The Importance of Evapotranspiration in Irrigation Farming

One of the more complicated concepts involved in the programming of farm irrigation systems is evapotranspiration and how it affects irrigation amounts.

It is a variable that affects irrigation system management in many ways, so must be understood to make accurate irrigation calculations.

Correctly measured, regularly monitoring evapotranspiration will improve crop yield and prevent plant loss, all while using the least amount of water necessary to do so.

What is Evapotranspiration?

Evapotranspiration or ET is a combination of two natural processes: evaporation and transpiration.

Evaporation is the process of water leaving the soil and plant surfaces to be absorbed into the air while transpiration is the process of plants losing water through their stomata into the air.

Since these are basically the same effect happening in two different ways, they are calculated as evapotranspiration or the amount of water absorbed into the atmosphere from plants and soil.

It is a key factor in many crop and soil management details such as plant growth and physiology, hydrologic cycle, microclimate and surface interactions, drainage, and all relationships between the soil, plants, water, and the atmosphere.

Why Is Calculating Evapotranspiration So Important?

When programming farm irrigation systems, every drop of water, and whether it actually reaches the plant roots, counts.

Since evapotranspiration constitutes a certain amount of water that does not reach the roots and is instead lost back to the atmosphere, this loss must be carefully estimated and then configured into the irrigation system programming.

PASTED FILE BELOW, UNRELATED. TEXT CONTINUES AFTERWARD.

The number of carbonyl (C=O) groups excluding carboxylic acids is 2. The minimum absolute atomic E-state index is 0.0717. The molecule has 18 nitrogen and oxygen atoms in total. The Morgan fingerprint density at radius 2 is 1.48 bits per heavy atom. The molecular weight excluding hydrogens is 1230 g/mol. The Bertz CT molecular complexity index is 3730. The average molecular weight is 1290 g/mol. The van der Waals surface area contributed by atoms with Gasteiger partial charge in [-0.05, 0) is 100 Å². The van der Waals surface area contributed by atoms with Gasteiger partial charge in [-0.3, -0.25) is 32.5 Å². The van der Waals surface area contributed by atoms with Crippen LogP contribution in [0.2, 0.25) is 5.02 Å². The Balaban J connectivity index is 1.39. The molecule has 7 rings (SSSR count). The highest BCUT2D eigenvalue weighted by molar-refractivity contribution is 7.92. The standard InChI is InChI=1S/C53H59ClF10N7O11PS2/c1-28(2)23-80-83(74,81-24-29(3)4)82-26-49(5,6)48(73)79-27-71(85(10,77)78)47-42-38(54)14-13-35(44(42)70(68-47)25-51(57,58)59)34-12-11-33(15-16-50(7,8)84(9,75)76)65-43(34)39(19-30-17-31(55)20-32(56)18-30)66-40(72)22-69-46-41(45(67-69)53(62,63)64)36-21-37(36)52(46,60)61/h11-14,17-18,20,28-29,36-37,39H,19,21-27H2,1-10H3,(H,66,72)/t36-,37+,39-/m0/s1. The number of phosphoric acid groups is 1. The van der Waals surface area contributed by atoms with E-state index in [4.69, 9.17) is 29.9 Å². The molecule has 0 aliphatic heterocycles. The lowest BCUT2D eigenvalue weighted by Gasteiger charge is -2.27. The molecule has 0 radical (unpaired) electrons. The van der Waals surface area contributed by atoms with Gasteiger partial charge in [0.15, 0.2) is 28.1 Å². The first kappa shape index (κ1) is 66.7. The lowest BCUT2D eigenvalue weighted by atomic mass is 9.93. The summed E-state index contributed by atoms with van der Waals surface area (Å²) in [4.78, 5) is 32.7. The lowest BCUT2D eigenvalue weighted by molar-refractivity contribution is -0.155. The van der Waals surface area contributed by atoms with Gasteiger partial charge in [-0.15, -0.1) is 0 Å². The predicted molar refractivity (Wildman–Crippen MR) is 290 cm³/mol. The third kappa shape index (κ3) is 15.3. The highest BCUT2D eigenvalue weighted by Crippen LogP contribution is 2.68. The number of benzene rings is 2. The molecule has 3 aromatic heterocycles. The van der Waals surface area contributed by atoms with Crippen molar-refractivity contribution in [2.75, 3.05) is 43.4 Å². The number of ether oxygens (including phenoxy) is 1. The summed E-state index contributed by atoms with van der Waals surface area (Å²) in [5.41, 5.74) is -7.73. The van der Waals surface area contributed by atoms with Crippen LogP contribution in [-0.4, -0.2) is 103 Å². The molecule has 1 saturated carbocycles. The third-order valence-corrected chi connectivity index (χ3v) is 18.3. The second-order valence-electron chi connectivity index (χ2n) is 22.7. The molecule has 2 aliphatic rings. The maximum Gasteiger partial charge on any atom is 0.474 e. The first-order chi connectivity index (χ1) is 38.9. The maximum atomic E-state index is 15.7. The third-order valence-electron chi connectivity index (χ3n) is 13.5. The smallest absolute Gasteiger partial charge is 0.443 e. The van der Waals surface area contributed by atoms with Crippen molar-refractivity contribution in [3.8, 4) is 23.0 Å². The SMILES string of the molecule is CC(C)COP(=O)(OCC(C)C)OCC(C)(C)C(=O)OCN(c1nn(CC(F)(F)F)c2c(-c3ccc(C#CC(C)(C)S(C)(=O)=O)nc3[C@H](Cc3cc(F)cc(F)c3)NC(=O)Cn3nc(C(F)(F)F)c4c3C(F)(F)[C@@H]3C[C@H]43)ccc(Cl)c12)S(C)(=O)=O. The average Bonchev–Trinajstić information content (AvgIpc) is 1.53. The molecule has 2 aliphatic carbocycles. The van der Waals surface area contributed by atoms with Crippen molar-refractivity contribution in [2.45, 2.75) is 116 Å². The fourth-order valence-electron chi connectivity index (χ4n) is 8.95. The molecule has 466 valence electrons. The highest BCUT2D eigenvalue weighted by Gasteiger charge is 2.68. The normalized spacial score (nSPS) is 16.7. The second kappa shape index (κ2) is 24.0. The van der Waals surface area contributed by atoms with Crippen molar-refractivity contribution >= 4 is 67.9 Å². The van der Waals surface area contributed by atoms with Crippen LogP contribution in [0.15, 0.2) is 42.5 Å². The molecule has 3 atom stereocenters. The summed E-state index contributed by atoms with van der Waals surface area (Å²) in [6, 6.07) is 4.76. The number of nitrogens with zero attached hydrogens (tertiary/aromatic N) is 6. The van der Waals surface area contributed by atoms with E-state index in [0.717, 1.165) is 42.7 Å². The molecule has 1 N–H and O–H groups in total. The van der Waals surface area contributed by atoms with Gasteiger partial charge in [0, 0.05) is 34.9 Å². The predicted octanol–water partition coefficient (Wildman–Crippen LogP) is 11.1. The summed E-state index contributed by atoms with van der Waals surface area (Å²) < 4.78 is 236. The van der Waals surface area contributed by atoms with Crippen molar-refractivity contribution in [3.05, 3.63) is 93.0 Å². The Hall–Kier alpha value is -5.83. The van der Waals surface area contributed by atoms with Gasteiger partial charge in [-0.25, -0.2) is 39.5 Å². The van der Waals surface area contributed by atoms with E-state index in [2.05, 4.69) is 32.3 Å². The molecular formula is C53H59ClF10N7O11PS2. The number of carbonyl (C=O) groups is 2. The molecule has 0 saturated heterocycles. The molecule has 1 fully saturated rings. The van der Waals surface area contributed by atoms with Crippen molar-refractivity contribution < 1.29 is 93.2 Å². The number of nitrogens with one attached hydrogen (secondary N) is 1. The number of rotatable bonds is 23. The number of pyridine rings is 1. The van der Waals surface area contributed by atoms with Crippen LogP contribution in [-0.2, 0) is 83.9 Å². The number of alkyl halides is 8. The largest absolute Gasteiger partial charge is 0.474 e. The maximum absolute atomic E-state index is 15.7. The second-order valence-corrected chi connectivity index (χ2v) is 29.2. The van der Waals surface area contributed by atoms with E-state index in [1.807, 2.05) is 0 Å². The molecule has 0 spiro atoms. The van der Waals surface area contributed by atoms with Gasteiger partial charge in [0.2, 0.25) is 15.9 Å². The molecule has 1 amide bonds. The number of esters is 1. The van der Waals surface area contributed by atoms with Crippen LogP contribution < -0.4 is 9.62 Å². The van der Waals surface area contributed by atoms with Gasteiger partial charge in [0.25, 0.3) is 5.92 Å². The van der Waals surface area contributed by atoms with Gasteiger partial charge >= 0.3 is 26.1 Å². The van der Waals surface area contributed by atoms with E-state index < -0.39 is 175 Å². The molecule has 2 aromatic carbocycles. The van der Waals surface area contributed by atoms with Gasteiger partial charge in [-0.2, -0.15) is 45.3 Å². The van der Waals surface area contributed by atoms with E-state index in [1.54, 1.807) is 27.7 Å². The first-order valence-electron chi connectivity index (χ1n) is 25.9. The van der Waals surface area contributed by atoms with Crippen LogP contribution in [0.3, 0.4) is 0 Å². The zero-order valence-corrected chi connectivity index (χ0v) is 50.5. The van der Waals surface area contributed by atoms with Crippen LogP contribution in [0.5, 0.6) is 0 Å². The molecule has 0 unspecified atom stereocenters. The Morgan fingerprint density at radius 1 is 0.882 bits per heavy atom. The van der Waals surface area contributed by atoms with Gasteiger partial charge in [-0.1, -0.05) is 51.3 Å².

ET can be measured using some of the more advanced irrigation system technology that track weather, soil, and atmospheric conditions.

Doing so is one of the ways that farmers today can reduce plant loss due to not enough irrigation while also reducing water wastage due to over-irrigating.

The Value of Programmable Farm Irrigation Systems

A critical part of effective crop management for getting the highest yield is making sure plants get the water they need, day in and day out, regardless of the weather.

Programming farm irrigation systems so they are used most efficiently is complex, but with the newer technology now available it is becoming easier every day.

Irrigation systems that can measure and calculate something as seemingly insignificant as evapotranspiration can make a huge difference in crop yield and farm success.

With the ability to track evaporation and transpiration by the day and estimate the need for more or less irrigation, farmers can grow more efficiently. Irrigators offering this type of technology can now be found at farm irrigation system dealers everywhere.

Irrigation is Advantageous on Many Counts

If you've ever driven or flown across the United States, then you've probably noticed large fields with sprinklers.

From the air, these fields can look like large circles or half circles.

What you've seen is farm irrigation.

What Is The Purpose of Farm Irrigation?

Farm irrigation is what farmers and others do to bring water to crops.

This type of irrigation is more common in the south central and western areas, where rainfall can be unpredictable and sporadic.

Irrigation allows farmers growing agricultural crops to provide a specific amount of water on schedule, which results in a healthy crop yield.